• Teaches you a lot about farming
  • Can be rewarding if you stick with it

Cons:

  • Initially frustrating gameplay
  • Can be tedious
  • Takes ages to make progress
  • Bland, flat graphics and game world
  • Somewhat buggy

Pure Farming 2018 was reviewed on PC with a code provided by the publisher. It’s available on Steam for R349.95, and PS4 and Xbox One for R689.

When the prospect of playing and reviewing Pure Farming 2018 came up, my “inner boer” gave me a kick and told me I should check it out. That’s probably because I am a terrible boer, to be honest: even though I am a du Plessis, I’ve never actually played a farming game, despite having seen many of them cropping up (hah!) on Steam, and this was a chance to see what all the fuss was about. Little did I know that this game would do exactly what it said on the tin: it really is “pure” farming; it couldn’t have been more accurate if its tag line had been “Everything a farmer does in real life, you will do too!”. In other words, this is less a game, and far more an actual simulation of the farming life. This is both a good and a bad thing. It’s good, because it conveys an accurate sense of what it’s like to plough fields, plant seeds, see them grow and then harvest and deliver them for money, along with other farming activities like animal rearing/selling, hiring workers, and struggling to turn a profit in order to keep the equipment going and creditors at bay. It’s bad… for exactly the same reasons. Back up a bit Let me back up a bit. Pure Farming 2018 is a feature-rich farming simulator that aims to let players farm, using any and all modern farming tools and methods you can think of. There’s a Free mode, where there are no objectives and players can farm however they like, and a Story Mode, which forces the player to fulfil various objectives to move the story forward. There are various countries in which to farm, various crops to master, and a range of farming challenges to overcome if that’s your thing. Story Mode is the place to start for newbies, as it acts as a very long tutorial that introduces all of the game’s major concepts. For the review, I played Story Mode, in which I took on the role of an unnamed city slicker whose grandfather died and left him a debt-ridden but functional farm. It was up to me to use the little grandpappy left me, which included an initial lump sum of 50 000 Euros, to make enough money to turn the farm around. Gameplay Doing that meant learning how to plough and plant fields of wheat and potatoes, how to sell and harvest the resulting crops, how to keep my equipment at its most efficient by washing and maintaining it, how to farm with livestock, how to harvest eggs from my chicken coop, how to deal with manure, when to sell the animals to make peak profit, and much, more more. If just reading that list was exhausting, it has nothing on actually doing those things in-game. Patience very much required This is not a game for people without patience, because when I say I had to do those things, I really had to do them as if I was there, in the world itself,…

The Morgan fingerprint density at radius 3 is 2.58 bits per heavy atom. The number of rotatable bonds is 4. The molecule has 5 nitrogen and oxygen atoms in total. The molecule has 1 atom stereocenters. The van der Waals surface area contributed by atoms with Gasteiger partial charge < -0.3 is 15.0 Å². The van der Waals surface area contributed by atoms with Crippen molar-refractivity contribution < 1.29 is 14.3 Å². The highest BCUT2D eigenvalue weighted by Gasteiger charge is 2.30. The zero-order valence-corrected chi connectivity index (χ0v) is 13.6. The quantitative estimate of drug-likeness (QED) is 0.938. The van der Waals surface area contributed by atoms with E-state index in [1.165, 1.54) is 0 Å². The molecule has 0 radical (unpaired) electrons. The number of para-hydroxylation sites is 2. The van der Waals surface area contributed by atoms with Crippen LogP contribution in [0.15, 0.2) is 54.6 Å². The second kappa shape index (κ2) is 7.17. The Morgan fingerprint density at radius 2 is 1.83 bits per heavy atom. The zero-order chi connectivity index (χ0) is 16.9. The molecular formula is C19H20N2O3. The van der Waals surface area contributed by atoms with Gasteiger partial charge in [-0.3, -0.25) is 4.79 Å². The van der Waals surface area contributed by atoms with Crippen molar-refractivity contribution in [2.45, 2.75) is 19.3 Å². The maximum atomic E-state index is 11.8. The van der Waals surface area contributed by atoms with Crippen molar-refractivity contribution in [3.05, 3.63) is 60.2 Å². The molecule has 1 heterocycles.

TL;DR

Gameplay - 5
Graphics - 5
Sound - 5
Farming Simulation - 10

6.3

Literal

This isn’t a gamer’s game, it’s a farmer’s game. If that’s you, Pure Farming 2018 is an excellent buy. If not, avoid this entirely. You have been warned.

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Deon got his first taste of PC gaming at the tender age of 11 when his father bought an 8088 XT, ostensibly to "help him with his homework". Instead, it introduced him to Leisure Suit Larry, King Graham, Sonny Bonds and many more, and Deon has been a PC gamer and hardware enthusiast ever since. He landed his first professional writing gig in 2006 at a prestigious local PC magazine, a very happy happenstance as he got to write for a living about things he loves - tech, PCs, gaming, and everything in between. He's been writing about it all ever since, and loves every minute of it.